It says a lot about Hilton Head Island that one of its longest-running institutions is a show and dance band.
The Headliners turned 40 on Tuesday. The band has been on Hilton Head since 1977, when Larry Perigo brought his six-piece group from Nashville to do a month in an oceanfront hotel lounge. They never left.
Four members have been with the band since 1985 -- Billy Howe, trumpet; George Slone, bass; Mark Husbands, drummer; and Steve White, keyboards. Trombonist Danny Dennison is the new guy. He's only been a Headliner for 16 years.
For 19 years they played six nights a week at Club Indigo, downstairs in what was then the Hyatt and is now the Marriott in Palmetto Dunes.
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From 9 p.m. to 1:30 a.m., they helped vacationers, conventioneers and lots of locals forget all their worries with tight covers of Little Anthony, the Platters and Sister Sledge.
They did two floor shows and two dance sets. They did skits, jokes and storytelling, led by Perigo
In Club Indigo's heyday, it was hard to get a seat.
Soon the band was asked to fill a lot of dance cards, playing for corporate meetings, conventions, private parties and weddings.
They're still keeping time. They have a new CD recorded live at Harbour Town at the 2012 Yacht Hop fundraiser. And last week they headlined a first for the RBC Heritage Presented by Boeing -- a show near the 18th tee following Saturday's play.
But the recession has sharply slowed the tempo from the gravy days of more than 200 gigs a year. Club Indigo is long gone, and few hotels have lounges anymore. Tastes in music have changed to stuff that's less polished and more raw.
But Perigo sees no reason to change tunes now.
When Perigo was growing up, he missed the British Invasion because he was playing rhythm and blues with an African-American band in clubs around the historically black colleges in his hometown of Nashville.
He was seen as a novelty -- a white guy singing black music -- when he became a full-time musician with The Continentals in 1963. A replacement guitarist for that band was a soft-spoken kid who could play like the wind, but didn't always show up on time and sometimes pawned his guitar. He didn't last with The Continentals, who had to be tight and on time in backing up popular R&B acts like The Shirelles. Perigo said they called the kid "Marbles."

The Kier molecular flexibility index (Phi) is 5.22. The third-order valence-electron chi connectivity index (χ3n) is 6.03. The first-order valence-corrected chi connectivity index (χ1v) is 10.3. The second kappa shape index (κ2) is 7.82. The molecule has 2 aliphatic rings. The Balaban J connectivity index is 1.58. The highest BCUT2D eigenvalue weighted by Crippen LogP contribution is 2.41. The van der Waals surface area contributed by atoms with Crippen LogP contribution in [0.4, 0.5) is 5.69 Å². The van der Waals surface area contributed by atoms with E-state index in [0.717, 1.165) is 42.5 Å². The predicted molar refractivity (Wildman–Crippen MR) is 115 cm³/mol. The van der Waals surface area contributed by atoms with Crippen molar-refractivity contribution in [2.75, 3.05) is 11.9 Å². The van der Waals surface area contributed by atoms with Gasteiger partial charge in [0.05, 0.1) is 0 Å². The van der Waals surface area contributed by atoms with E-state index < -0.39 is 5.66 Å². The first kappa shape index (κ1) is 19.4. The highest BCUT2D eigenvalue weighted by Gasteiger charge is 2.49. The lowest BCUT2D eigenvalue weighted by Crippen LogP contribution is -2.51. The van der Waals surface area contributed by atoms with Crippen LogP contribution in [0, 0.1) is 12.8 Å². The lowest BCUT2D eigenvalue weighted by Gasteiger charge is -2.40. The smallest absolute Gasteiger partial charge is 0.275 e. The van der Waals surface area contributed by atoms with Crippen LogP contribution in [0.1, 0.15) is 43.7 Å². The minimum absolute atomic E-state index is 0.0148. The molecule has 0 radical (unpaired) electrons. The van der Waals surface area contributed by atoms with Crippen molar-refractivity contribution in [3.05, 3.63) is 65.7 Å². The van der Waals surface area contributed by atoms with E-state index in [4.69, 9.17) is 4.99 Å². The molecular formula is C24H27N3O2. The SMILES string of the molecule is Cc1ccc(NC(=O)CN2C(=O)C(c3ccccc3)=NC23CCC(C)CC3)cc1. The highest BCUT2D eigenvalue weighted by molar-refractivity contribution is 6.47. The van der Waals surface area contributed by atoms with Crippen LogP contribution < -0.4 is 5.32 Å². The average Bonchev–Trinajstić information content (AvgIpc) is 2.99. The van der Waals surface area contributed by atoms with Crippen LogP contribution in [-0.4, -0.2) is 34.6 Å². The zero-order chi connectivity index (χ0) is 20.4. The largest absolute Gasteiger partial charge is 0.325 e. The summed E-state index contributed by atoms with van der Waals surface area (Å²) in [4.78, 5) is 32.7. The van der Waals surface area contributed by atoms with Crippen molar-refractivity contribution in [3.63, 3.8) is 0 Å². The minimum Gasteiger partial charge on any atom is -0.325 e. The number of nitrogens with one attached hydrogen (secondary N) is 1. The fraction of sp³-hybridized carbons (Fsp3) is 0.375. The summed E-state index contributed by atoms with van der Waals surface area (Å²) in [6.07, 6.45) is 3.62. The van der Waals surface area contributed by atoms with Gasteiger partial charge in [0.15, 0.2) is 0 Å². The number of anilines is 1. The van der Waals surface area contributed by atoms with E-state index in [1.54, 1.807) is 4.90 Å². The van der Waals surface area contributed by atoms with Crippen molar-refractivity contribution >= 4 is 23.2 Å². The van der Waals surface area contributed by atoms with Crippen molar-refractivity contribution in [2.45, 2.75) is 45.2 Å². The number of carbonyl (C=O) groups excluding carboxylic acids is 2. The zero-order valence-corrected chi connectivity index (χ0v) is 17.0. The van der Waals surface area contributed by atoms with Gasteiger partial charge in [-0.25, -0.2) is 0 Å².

The rest of the world would know him a decade later as Jimi Hendrix.
Perigo said his parents no doubt wished he'd done something more normal for a living, like his father, a factory worker who pumped gas in retirement. But once his mother heard he had health insurance, she never asked about it again.
He played baritone sax and sang with other bands before forming The Headliners. They opened in a small hotel in Nashville called the Master Host.
"It was billed: 'First Time in Nashville,' " Perigo said. "It was the first time anywhere."
Jay Thomas, another of the four original members, lives on Hilton Head.
The band was an instant success, and years on the road followed.
"It's hard to keep people on the road," Perigo said. "I always said The Headliners was my career, but their job."
Over the years, there have been 40 members of the band.
But that changed on Hilton Head, where the band achieved unheard of stability, and Perigo has become an elder statesman among long-time musicians, including Gregg Russell of Liberty Oak fame, Earl Williams, Duchess Raehn, Bobby Ryder, David Wingo, Lavon Stevens, Bob Masteller, Larry Mercer and members of the Daly family.
Many of their venues have come and gone -- the Ribbet Room, Sahari's, Evonne's, the Crow's Nest, the Old Post Office Emporium, Scandal's, Shoreline Ballroom, the Golden Rose.
Even church music has changed.
One constant beat has been The Headliners.
Perigo, who will turn 69 next month, wonders about the future.
He has more time to think these days on his long motorcycle rides through the Lowcountry on a Harley-Davidson Road King.
He still plays tennis, pulls for the Yankees and conducts a Sunday morning service at a convalescent home.
But he sometimes gets up in the night to scribble thoughts on a small yellow legal pad. It can be spiritual thoughts on life, perhaps like the words of Savannah native Arthur Gordon in a wonderful book Perigo once gave me, "A Touch of Wonder."
He worries about his purpose in life, the recession, a divorce, and whether time, or even music, has passed him by.
He jokes that the recession has forced him to play "parking lots, grand openings and grand closings."
But he says that after a lot of prayer, he has concluded: "Times have changed, but I'm pretty good at what we do."
He's banking on the timeless appeal of good times. It's a universal appeal The Headliners have tapped into to help make Hilton Head rich and famous.
Follow columnist David Lauderdale at twitter.com/ThatsLauderdale.